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Scott Moulton’s “5-Day Data Recovery Expert Certification”

Computer forensics discussion. Please ensure that your post is not better suited to one of the forums below (if it is, please post it there instead!)
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Scott Moulton’s “5-Day Data Recovery Expert Certification”

Post Posted: Tue May 24, 2011 6:43 am

Please use this thread for discussion of the "5-Day Data Recovery Expert Certification Course" review.
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Re: Scott Moulton’s “5-Day Data Recovery Expert Certific

Post Posted: Tue May 24, 2011 7:10 pm

I don't really see much described about the class in any detail.

There are physical and logical recoveries
We got some food and he talked really fast.
Deep Spar cost @ $5k
You can become a certified data recovery expert.


I've gone to several data recovery classes and can say as well as anyone who does physical recoveries and not just has a few pieces of software to work with, that the classes do you little to no good unless you're willing to make the jump in purchasing hardware like deep spar, PC-3k, salvation, on and on.

Also this is also a major consensus among people providing data recovery services, it's not like CF work, the customer doesn't care if you are a CDRE, but people do, they love having initials after their names. In almost 12 years I've never one time had anyone call and say are you a certified data recovery expert, or even have you attended any specialized training. When you begin to talk to them you can either articulate yourself and that you understand their problem, or you can't.

Lastly, there is already a link up saying

"Read a review on Forensic Focus that was posted by a forensic specialist who formally took the class and release a review."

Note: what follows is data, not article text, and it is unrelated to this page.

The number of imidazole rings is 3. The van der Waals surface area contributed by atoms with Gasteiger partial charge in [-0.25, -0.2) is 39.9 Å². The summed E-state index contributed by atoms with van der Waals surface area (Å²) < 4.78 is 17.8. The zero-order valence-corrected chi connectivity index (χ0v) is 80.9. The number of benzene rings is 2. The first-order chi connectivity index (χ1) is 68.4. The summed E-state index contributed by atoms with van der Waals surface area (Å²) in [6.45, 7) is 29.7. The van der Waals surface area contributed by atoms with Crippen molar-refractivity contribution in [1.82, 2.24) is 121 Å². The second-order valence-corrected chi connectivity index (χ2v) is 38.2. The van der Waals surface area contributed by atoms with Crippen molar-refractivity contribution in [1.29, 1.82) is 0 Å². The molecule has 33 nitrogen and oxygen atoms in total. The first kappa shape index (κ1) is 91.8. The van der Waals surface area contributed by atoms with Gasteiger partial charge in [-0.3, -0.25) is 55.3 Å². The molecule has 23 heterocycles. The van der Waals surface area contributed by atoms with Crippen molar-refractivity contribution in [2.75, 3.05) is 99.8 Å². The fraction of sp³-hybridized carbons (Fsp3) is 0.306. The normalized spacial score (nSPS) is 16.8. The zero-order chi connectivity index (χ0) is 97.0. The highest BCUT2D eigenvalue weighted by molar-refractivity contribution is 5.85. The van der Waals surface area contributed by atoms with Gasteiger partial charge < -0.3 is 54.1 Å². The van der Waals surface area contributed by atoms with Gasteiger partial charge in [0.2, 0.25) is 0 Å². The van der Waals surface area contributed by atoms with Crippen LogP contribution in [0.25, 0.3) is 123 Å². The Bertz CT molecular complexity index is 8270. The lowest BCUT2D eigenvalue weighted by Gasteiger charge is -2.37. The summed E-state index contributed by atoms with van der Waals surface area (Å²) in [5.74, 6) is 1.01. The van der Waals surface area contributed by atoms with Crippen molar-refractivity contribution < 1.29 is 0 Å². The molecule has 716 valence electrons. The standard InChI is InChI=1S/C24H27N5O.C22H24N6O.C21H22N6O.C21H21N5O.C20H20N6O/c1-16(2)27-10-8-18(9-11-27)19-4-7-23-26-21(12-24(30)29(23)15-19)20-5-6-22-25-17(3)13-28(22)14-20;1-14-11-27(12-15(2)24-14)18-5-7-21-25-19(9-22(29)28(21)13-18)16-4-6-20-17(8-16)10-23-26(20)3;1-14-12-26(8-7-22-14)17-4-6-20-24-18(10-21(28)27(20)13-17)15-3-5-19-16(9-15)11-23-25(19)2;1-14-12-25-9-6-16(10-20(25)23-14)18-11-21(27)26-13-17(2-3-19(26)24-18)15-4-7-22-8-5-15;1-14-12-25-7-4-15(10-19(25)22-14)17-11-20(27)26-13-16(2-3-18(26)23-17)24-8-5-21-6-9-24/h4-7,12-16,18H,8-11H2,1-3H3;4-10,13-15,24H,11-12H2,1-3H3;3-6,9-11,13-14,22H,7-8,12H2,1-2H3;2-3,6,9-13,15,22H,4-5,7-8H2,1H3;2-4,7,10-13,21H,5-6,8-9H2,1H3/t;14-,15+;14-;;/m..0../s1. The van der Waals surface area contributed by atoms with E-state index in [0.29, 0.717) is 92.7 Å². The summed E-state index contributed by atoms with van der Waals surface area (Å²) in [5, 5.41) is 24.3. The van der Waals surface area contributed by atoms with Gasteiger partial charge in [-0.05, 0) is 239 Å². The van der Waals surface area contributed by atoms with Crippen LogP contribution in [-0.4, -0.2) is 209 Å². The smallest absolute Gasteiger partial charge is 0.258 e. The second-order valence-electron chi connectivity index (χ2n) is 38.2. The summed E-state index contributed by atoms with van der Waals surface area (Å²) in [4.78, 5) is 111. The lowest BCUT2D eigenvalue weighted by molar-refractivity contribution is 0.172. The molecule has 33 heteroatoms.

www.myharddrivedied.co...y-training

The review is supposed to be made by a forensic specialist Karlo Arozqueta, who I have no info on to base the review on.

Just my take.
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armresl
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Re: Scott Moulton’s “5-Day Data Recovery Expert Certific

Post Posted: Wed May 25, 2011 2:39 am

- armresl
The review is supposed to be made by a forensic specialist Karlo Arozqueta, who I have no info on to base the review on.


This is a fair point but I'd like to point out that the blame lies entirely with me. I already have some detailed background on Karlo but in my rush to get the review online in time for the newsletter ran out of time to agree an appropriate byline. I'll follow up with him shortly and update the review page as soon as I can.

Jamie
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Re: Scott Moulton’s “5-Day Data Recovery Expert Certific

Post Posted: Wed May 25, 2011 8:14 am

I took Scott's class and it was educational, interesting, and I agree. Unless you are going to buy a deepspar, a bunch of other tools, and do this a lot the value is low.

Again good course, Scott, jams a lot in, but tough IMHO to make it work. Really validated a lot of what i know and do as data recovery work and added a few extra tidbits  

rwuiuc
Member
 
 
  

Re: Scott Moulton’s “5-Day Data Recovery Expert Certification”

Post Posted: Wed May 25, 2011 8:57 am

I took the course and was deeply impressed with the scope of the coverage and utility, as well as the dedication and creativity Scott brought to the program. I wasn't seeking to open a data recovery business, so the cost of a PC3000 or DeepSpar was a non-issue. My goal was to better understand storage media physically and logically and, crucially, to get hands on with the components of the media and their interaction as a complex system.

I recommend this course for any forensic examiner who wants a deeper, richer feel for data storage devices. If you value knowledge for its own sake, the value is high whatever you do afterward. Though I've not opened a drive since to repair same, I don't regret a second or a dollar I invested in Scott Moulton's unique course.
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craigball
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Re: Scott Moulton’s “5-Day Data Recovery Expert Certific